Japanese Service at its Best

A few weeks ago, I had the privilege to attend a  luncheon sponsored by the British Chamber of Commerce in Japan (more on the lecture and English-language issues in another post).  The lecture was in one of the beautiful banquet rooms at the ANA Intercontinental Hotel in the Akasaka section of Tokyo.

Before the lecture I had met with my writing group and I was carrying a pink, leather-bound portfolio with my notes, and story drafts in it.  It also had the drafts of my group members.  Of course in my excitement after the lecture and meeting the speaker, I left the portfolio at my seat in the banquet room.

I realized my error a few days later when I went to correct my drafts.  I called the hotel and they connected me to an English speaking manager, Hosokawa-san.  Hosokawa-san asked if he could go look for the portfolio and call me back, which was, of course, fine.  He called within ten minutes, telling me he had the portfolio.

My plan for the day involved grocery shopping, so I had the car with me.  Parking in Tokyo is no easy feat, so unless I’m going somewhere that I know has a parking lot, I walk or take the train.  To me, it’s not worth the stress of finding parking.  So I told Hosokawa-san that I would be coming by car, and he assured me that I could drive up to the hotel with no problem, and leave the car for the few minutes that it would take to get the portfolio.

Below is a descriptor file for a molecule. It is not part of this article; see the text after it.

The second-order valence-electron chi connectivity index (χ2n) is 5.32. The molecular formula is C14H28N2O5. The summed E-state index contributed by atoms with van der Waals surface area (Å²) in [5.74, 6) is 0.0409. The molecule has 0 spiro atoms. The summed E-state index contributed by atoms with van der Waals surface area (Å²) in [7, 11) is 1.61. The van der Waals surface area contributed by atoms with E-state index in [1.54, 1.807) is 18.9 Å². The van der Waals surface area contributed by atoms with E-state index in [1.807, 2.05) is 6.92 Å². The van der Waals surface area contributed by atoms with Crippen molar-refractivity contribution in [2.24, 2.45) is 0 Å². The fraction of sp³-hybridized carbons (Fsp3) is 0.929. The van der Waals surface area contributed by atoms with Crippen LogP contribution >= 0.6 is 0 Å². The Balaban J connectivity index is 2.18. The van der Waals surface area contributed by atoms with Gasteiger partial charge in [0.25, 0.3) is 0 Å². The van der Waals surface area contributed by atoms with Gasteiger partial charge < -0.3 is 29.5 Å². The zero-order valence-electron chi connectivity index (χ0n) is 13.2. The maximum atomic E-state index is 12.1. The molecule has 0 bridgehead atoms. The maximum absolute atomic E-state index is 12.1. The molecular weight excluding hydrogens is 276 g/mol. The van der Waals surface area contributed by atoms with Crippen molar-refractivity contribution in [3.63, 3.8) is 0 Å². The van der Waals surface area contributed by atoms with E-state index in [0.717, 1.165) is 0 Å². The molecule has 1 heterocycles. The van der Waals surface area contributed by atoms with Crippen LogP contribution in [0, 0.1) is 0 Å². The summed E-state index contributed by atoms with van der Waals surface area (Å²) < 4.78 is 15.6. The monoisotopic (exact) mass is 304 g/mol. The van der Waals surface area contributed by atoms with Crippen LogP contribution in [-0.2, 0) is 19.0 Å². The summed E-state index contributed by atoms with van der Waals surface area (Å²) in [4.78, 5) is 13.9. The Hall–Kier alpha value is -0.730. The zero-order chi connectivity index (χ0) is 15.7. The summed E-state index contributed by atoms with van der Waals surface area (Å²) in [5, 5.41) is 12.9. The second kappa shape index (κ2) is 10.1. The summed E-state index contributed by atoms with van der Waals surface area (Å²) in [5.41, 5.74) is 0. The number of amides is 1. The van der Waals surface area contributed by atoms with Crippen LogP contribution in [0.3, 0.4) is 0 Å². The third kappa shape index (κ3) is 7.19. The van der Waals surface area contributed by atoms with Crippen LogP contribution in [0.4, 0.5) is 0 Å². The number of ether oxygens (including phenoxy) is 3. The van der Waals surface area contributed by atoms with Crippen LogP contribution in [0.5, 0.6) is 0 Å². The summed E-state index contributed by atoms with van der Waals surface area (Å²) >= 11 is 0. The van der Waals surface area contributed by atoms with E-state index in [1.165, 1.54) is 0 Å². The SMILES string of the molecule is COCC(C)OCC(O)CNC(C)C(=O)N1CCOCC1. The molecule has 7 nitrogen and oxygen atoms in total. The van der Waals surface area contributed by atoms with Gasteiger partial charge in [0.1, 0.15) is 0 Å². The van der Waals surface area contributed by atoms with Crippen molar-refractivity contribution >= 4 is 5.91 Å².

I drove up to the hotel, right where guests get dropped off by taxi drivers. Upon exiting the car tentatively, the bell hop rushed toward me, saying, “Mrs. Aimee? Are you Mrs. Aimee?”  Clearly he had been warned of my arrival and ushered me inside, assuring me that he would watch the car, and asking me to leave the keys just in case.  I did as I was told.

Inside, the concierge called Hosokawa-san, who hurried to the front, with my portfolio neatly wrapped in an ANA shopping bag.  I signed for the “lost and found” item, took my bag and went on my way, thanking the bell hop, as I got back into my car.

The entire enterprise took under ten minutes, and I was on my way to the grocery store.  No one would take a monetary tip from me.

The ANA will get my business in the future if I have any needs for a hotel.  I always love living here, but there are days when I really adore living in Japan and admire the service-oriented culture very much.  This was one of them.

One thought on “Japanese Service at its Best

  1. Pingback: Porfolio banquets | Algebratesting

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